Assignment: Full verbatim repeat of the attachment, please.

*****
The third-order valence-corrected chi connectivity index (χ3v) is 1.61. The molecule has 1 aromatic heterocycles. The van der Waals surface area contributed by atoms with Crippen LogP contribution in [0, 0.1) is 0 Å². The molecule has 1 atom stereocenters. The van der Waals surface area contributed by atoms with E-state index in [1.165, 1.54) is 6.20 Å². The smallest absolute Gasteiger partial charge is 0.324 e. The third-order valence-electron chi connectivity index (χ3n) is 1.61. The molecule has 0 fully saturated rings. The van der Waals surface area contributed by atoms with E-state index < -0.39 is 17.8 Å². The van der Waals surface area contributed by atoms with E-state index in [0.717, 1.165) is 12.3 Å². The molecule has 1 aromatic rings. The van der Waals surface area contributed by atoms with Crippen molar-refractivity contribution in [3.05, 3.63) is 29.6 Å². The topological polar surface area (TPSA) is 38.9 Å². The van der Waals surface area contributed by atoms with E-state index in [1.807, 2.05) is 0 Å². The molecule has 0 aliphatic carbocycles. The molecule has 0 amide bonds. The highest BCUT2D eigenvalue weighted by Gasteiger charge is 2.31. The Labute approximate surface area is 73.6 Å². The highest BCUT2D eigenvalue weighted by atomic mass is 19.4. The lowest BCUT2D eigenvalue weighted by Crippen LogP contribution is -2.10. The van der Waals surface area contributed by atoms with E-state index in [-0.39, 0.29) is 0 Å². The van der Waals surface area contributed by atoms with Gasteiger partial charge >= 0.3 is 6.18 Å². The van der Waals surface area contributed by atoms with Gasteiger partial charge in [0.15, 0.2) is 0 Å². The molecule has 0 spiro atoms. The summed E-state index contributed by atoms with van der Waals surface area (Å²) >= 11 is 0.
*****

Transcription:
The third-order valence-corrected chi connectivity index (χ3v) is 1.61. The molecule has 1 aromatic heterocycles. The van der Waals surface area contributed by atoms with Crippen LogP contribution in [0, 0.1) is 0 Å². The molecule has 1 atom stereocenters. The van der Waals surface area contributed by atoms with E-state index in [1.165, 1.54) is 6.20 Å². The smallest absolute Gasteiger partial charge is 0.324 e. The third-order valence-electron chi connectivity index (χ3n) is 1.61. The molecule has 0 fully saturated rings. The van der Waals surface area contributed by atoms with E-state index < -0.39 is 17.8 Å². The van der Waals surface area contributed by atoms with E-state index in [0.717, 1.165) is 12.3 Å². The molecule has 1 aromatic rings. The van der Waals surface area contributed by atoms with Crippen molar-refractivity contribution in [3.05, 3.63) is 29.6 Å². The topological polar surface area (TPSA) is 38.9 Å². The van der Waals surface area contributed by atoms with E-state index in [1.807, 2.05) is 0 Å². The molecule has 0 aliphatic carbocycles. The molecule has 0 amide bonds. The highest BCUT2D eigenvalue weighted by Gasteiger charge is 2.31. The Labute approximate surface area is 73.6 Å². The highest BCUT2D eigenvalue weighted by atomic mass is 19.4. The lowest BCUT2D eigenvalue weighted by Crippen LogP contribution is -2.10. The van der Waals surface area contributed by atoms with E-state index in [-0.39, 0.29) is 0 Å². The van der Waals surface area contributed by atoms with Gasteiger partial charge >= 0.3 is 6.18 Å². The van der Waals surface area contributed by atoms with Gasteiger partial charge in [0.15, 0.2) is 0 Å². The molecule has 0 spiro atoms. The summed E-state index contributed by atoms with van der Waals surface area (Å²) >= 11 is 0.